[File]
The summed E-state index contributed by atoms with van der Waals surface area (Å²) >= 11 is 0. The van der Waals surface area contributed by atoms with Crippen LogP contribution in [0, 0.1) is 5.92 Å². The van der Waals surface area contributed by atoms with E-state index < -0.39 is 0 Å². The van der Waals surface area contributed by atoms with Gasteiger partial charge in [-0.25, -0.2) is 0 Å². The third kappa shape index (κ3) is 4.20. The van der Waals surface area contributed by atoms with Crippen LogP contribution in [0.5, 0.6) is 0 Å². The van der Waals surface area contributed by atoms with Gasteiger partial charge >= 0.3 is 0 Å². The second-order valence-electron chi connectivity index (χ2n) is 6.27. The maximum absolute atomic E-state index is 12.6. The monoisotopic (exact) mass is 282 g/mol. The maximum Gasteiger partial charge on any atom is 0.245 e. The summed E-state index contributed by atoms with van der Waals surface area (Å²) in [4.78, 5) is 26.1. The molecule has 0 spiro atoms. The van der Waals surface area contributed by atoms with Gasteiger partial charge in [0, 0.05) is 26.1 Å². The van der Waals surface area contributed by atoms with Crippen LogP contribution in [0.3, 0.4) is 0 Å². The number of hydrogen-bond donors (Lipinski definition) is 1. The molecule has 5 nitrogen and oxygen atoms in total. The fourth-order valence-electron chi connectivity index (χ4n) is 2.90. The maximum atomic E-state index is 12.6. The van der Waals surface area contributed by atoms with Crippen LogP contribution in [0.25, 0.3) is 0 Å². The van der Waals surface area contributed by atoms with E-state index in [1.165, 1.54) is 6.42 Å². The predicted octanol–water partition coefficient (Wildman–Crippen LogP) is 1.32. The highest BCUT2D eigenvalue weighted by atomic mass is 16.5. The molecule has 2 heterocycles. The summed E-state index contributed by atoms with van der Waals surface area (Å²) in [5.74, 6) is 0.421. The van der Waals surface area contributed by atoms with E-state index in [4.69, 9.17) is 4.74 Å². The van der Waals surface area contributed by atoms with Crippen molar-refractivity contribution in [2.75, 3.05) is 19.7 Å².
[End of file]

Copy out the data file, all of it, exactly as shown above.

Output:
The summed E-state index contributed by atoms with van der Waals surface area (Å²) >= 11 is 0. The van der Waals surface area contributed by atoms with Crippen LogP contribution in [0, 0.1) is 5.92 Å². The van der Waals surface area contributed by atoms with E-state index < -0.39 is 0 Å². The van der Waals surface area contributed by atoms with Gasteiger partial charge in [-0.25, -0.2) is 0 Å². The third kappa shape index (κ3) is 4.20. The van der Waals surface area contributed by atoms with Crippen LogP contribution in [0.5, 0.6) is 0 Å². The van der Waals surface area contributed by atoms with Gasteiger partial charge >= 0.3 is 0 Å². The second-order valence-electron chi connectivity index (χ2n) is 6.27. The maximum absolute atomic E-state index is 12.6. The monoisotopic (exact) mass is 282 g/mol. The maximum Gasteiger partial charge on any atom is 0.245 e. The summed E-state index contributed by atoms with van der Waals surface area (Å²) in [4.78, 5) is 26.1. The molecule has 0 spiro atoms. The van der Waals surface area contributed by atoms with Gasteiger partial charge in [0, 0.05) is 26.1 Å². The van der Waals surface area contributed by atoms with Crippen LogP contribution in [0.3, 0.4) is 0 Å². The number of hydrogen-bond donors (Lipinski definition) is 1. The molecule has 5 nitrogen and oxygen atoms in total. The fourth-order valence-electron chi connectivity index (χ4n) is 2.90. The maximum atomic E-state index is 12.6. The van der Waals surface area contributed by atoms with Crippen LogP contribution in [0.25, 0.3) is 0 Å². The van der Waals surface area contributed by atoms with E-state index in [1.165, 1.54) is 6.42 Å². The predicted octanol–water partition coefficient (Wildman–Crippen LogP) is 1.32. The highest BCUT2D eigenvalue weighted by atomic mass is 16.5. The molecule has 2 heterocycles. The summed E-state index contributed by atoms with van der Waals surface area (Å²) in [5.74, 6) is 0.421. The van der Waals surface area contributed by atoms with E-state index in [4.69, 9.17) is 4.74 Å². The van der Waals surface area contributed by atoms with Crippen molar-refractivity contribution in [2.75, 3.05) is 19.7 Å².